—Anne E. Basye

“God comes to you disguised as your life,” says a scrap of paper on my office wall—a quote from the writer Paula D’Arcy.

In my life, God can show up as a tenant.

Behind my home is a room and half bath that I rent to others, a lovely, light-filled space with a separate entrance and windows that face garden and farmland. Those 200 square feet bring me income, company and serious lessons about life.

My renters are generally people in transition, often younger than I am: organic farmhands, students of acupuncture, interns for Indian Health Services and Americorps volunteers who want to live cheaply while they undertake new roles and challenges.

This is who I expect to meet when my room is available. But last fall, I started hearing from older women going through tougher transitions.

All three of the women who inquired—let’s call them X, Y and Z—had been thrown into turmoil by the end of relationships. X, in her 30s, is a teller at my bank, with a divorce and maybe a foreclosure behind her. Now involved with a new church and a new man, she “wants to do it right this time” as they move towards a marriage “on a three-year plan,” she confides.

Y’s full life of children, grandchildren, friends and what sounds like long periods of real prosperity has been punctuated by two divorces. She’s working as a home caregiver while she reboots her real estate career.

Z, in her late 50s, moved a thousand miles away from her extended family, career and apartment for a new relationship. Two years later, crying at my kitchen table, she calls it a mistake. Please, she implored me, saying she had to get out. Can she move in right away?

I know their stories because they’re my story too. I know what their transitions feel like because I’ve been through them. But hearing all their stories in the same week made me realize that my preference for renting to optimistic, temporary people on their way to bigger, more interesting lives is so strong that I would never choose myself as a tenant!


The local Craigslist.com “Housing wanted” posts hold a litany of people in dire straits. “Pregnant couple seeks room.” “Trade work for rent.” “Rent your garage?” “We have great references, going through tough times right now.”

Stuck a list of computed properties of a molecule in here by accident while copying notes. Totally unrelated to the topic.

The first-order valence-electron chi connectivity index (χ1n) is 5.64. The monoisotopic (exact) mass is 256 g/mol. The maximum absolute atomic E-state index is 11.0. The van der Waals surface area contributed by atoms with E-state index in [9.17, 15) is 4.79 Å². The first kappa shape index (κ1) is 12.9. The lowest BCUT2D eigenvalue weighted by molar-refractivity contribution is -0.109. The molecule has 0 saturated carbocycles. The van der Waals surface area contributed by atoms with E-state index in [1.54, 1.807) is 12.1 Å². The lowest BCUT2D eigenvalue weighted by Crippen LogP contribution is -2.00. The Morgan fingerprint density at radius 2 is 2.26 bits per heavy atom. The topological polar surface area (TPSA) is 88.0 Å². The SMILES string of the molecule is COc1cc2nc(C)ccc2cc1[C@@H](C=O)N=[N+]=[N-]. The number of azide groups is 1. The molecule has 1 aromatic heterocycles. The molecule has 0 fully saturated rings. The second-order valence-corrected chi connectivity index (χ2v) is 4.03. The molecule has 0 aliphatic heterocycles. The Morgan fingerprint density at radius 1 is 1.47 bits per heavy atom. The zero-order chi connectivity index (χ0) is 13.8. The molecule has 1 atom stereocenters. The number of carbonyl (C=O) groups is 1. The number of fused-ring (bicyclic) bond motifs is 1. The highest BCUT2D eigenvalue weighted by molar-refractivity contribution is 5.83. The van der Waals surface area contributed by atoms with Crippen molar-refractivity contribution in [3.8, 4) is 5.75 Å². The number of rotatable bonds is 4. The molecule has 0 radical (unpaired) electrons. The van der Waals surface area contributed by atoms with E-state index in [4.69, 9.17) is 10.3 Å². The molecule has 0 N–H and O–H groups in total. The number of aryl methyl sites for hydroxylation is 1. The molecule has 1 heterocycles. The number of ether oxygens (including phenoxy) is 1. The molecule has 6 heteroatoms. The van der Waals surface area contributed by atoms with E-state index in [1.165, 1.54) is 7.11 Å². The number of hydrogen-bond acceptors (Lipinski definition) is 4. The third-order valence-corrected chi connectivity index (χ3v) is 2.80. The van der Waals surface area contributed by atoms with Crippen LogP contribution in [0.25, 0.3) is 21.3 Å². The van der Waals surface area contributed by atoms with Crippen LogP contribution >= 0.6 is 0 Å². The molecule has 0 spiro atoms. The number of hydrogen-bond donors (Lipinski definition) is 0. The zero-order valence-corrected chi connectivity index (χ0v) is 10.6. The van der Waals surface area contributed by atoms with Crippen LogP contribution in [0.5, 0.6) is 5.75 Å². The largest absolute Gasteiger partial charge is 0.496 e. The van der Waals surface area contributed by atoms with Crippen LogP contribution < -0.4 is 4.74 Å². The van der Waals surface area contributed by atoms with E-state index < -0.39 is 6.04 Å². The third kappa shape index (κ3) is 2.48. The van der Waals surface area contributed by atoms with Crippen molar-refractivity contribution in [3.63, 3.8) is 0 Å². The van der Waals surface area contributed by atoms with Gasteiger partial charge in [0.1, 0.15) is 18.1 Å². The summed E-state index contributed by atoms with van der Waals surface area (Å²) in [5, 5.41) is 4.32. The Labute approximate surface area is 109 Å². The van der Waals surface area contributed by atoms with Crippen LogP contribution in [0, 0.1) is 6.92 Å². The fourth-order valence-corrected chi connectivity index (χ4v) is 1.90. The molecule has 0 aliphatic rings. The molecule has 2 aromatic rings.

I never respond to those ads. And I never respond to posts from women with a Jane Austen ring: “Tidy person seeks modest and secure living arrangement.” “Single semi-retired woman seeking MIL (mother-in-law apartment) or studio. “ISO (in search of) affordable studio for female and kitten.”

Their language makes me cringe. They sound so…timid. So resigned to whatever humble corner they can afford. So resonant of diminished prospects, abandoned dreams. Not at all like bold, adventurous me, whose place is a launching pad, not an affordable refuge for the “semi-retired.”


And those guys who think they can live for free in exchange for picking up a wrench or a shovel now and then—no way are they moving in. I need the cash. As X, Y and Z shared their stories, it occurred to me that if I had to post on Craigslist, my ad might say: “Middle-aged, twice-divorced empty nester needs your rent to cover bills comfortably.”

If I’m honest with myself, I’m just as vulnerable. As vulnerable as the millions of other women with a roof and four walls who have taken in boarders after being widowed or dumped or perennially single.

Me too. Me too.

Anne E. Basye is a writer living in the Pacific Northwest and the author of Sustaining Simplicity: A Journal (ELCA, 2007). 

This article is excerpted from the May 2018 issue of Gather magazine. To read the full story or more like it, subscribe to Gather.